From Casetext: Smarter Legal Research

State v. Bazile

Court of Appeal of Louisiana, Fourth Circuit
Apr 26, 2000
762 So. 2d 106 (La. Ct. App. 2000)

Opinion

No. 99-KA-2011

April 26, 2000.

APPEAL FROM CRIMINAL DISTRICT COURT, PARISH OF ORLEANS, NO. 396-435, SECTION "L", HONORABLE TERRY ALARCON, JUDGE.

HARRY F. CONNICK, DISTRICT ATTORNEY, JANE L. BEEBE, ASSISTANT DISTRICT ATTORNEY, New Orleans, Louisiana, COUNSEL FOR PLAINTIFF-APPELLEE.

LAURA PAVY, LOUISIANA APPELLATE PROJECT, New Orleans, Louisiana, COUNSEL FOR DEFENDANT-APPELLANT.

Court composed of Chief Judge Robert J. Klees, Judge William H. Byrnes, III, Judge Michael E. Kirby.


Jimmy Bazile was charged by bill of information on March 19, 1998, with burglary of an inhabited dwelling, a violation of La.R.S. 14:62.2. At his arraignment on March 24th he pleaded not guilty. The trial court found probable cause and denied the motion to suppress the evidence on May 1, 1998. After trial on November 18th a twelve-member jury found him guilty as charged. The State filed a multiple bill, and, after a hearing, the defendant was sentenced on April 14, 1999, to life imprisonment as a fourth felony offender without benefit of parole, probation, or suspension of sentence under La.R.S. 15:592.1. The defendant's motion to reconsider the sentence was denied, and his motion for an appeal was granted.

Officer Thomas Keelan testified that on March 4, 1998, he received a call concerning a burglary in progress at 4117 North Johnson Street. The officer accompanied by several other policemen arrived at the house, and Officer Keelan went around to the back yard. There he saw a man wearing gloves and carrying a backpack walk out of the back door of the house. The man was stopped, and his backpack was searched. Two television remote control devices were in the backpack, and three screwdrivers were in his pocket. Inside the house, the officer found a television and VCR wrapped in a blanket in the middle of the floor in one of the rooms. The man, later identified as Jimmy Bazile, was arrested.

Officer Dan Anderson also answered the burglary call on North Johnson Street. He waited at the front door while Officer Keelan went into the backyard. Officer Anderson said that shortly after he arrived, the front door of the house opened and a man started outside. When he saw the police officer, he turned and went back into the house. Shortly thereafter, the officer heard that Officer Keelan had arrested the man in the backyard.

Mr. Alfred Carlin, the resident at 4117 Johnson Street, testified that he left his home early in the morning on March 4, 1998, to go to work, and when he received a call that his home had been burglarized, he returned there immediately. He found that someone had broken into his house through a kitchen window that was forced open. The lower half of the window was protected by burglar bars; however, the top half of the window had been opened. A window in the back washroom had been tampered with, but it was not opened. Mr. Carlin found his television and VCR wrapped in a blanket near the back door. He identified the two remote control devices found in the defendant's backpack as his. Mr. Carlin testified that he did not know the defendant and had not given him permission to enter the house. When Mr. Carlin left his home that morning, all the doors and windows were closed and locked.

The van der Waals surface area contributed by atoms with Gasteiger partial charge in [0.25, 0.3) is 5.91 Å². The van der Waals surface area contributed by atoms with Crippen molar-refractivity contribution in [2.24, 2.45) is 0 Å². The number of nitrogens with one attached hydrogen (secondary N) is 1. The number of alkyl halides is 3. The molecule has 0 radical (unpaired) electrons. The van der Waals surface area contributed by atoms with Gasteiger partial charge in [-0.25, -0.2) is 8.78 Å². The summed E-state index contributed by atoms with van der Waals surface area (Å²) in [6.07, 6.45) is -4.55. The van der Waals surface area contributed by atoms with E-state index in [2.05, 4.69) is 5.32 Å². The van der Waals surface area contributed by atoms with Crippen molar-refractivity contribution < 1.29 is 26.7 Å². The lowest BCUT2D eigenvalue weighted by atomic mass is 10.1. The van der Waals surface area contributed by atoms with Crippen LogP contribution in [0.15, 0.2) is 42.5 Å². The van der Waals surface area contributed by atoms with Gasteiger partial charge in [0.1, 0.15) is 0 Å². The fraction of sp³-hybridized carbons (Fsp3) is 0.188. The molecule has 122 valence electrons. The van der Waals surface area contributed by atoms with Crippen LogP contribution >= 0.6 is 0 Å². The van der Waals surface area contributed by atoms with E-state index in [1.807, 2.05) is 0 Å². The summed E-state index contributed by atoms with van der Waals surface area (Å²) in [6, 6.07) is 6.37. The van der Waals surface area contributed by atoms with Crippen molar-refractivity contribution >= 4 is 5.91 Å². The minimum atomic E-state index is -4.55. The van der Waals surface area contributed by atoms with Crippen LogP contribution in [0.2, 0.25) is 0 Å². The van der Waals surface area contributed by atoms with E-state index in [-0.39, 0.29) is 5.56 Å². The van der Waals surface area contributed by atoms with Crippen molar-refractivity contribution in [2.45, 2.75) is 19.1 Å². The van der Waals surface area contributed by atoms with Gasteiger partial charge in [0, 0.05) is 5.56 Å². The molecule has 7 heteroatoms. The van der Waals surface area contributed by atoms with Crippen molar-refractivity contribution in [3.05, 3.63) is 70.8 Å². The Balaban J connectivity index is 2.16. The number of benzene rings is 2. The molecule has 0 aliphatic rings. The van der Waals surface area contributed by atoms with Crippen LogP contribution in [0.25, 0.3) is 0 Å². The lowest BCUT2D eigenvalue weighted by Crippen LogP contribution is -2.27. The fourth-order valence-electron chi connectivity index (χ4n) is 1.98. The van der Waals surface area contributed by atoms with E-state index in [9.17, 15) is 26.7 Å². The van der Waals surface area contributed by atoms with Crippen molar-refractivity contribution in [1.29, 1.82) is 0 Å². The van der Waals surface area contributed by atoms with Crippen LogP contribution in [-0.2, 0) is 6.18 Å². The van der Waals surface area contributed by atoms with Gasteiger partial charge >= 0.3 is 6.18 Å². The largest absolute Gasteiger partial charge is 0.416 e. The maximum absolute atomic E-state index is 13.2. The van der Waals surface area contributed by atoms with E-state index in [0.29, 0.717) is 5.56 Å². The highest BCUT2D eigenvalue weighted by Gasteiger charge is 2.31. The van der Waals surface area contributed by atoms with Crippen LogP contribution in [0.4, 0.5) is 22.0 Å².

Through counsel, the defendant first argues an error patent in sentencing in that the sentencing transcript does not indicate that he received credit for time served. La.C.Cr.P. art. 880 provides that "[a] defendant shall receive credit toward service of his sentence for time spent in actual custody prior to the imposition of sentence." However, the article was amended in 1997 to make credit for prior custody self-operating in the case of a silent record. Acts 1997, No. 788, § 1. Therefore, the statute does not require court action. State v. Ignot, 29,745 (La. App. 2d Cir. 9/24/97), 701 So.2d 1001, writ denied, 99-0336 (La. 6/18/99), 745 So.2d 618.

In the first assignment of error, the defendant pro se and through counsel maintains that the evidence was insufficient to support his conviction as a fourth felony offender.

The first issue that must be resolved is whether the defendant has preserved this issue for appellate review. In State v. Cossee, 95-2218 (La.App. 4 Cir. 7/24/96), 678 So.2d 72, this Court held that the failure to file a written response to the multiple bill as required by La.R.S. 15:529.1(D)(1)(b) precluded appellate review of the defendant's claim that the documentary evidence was not sufficient to support the prior convictions set forth in the multiple bill.

When the record does not contain the defendant's written response to the multiple bill, the issue will not be preserved for appellate review unless the objection is made orally. State v. Anderson, 97-2587 (La.App. 4th Cir. 11/18/98), 728 So.2d 14. At the multiple bill hearing, defense counsel made a general objection to the sufficiency of the evidence in the 1989 and 1975 convictions. Thus, we conclude that defense counsel did preserve the issue for appellate review, as this is the basis for the defendant's argument before this Court. Accordingly, the merits of this issue will be considered.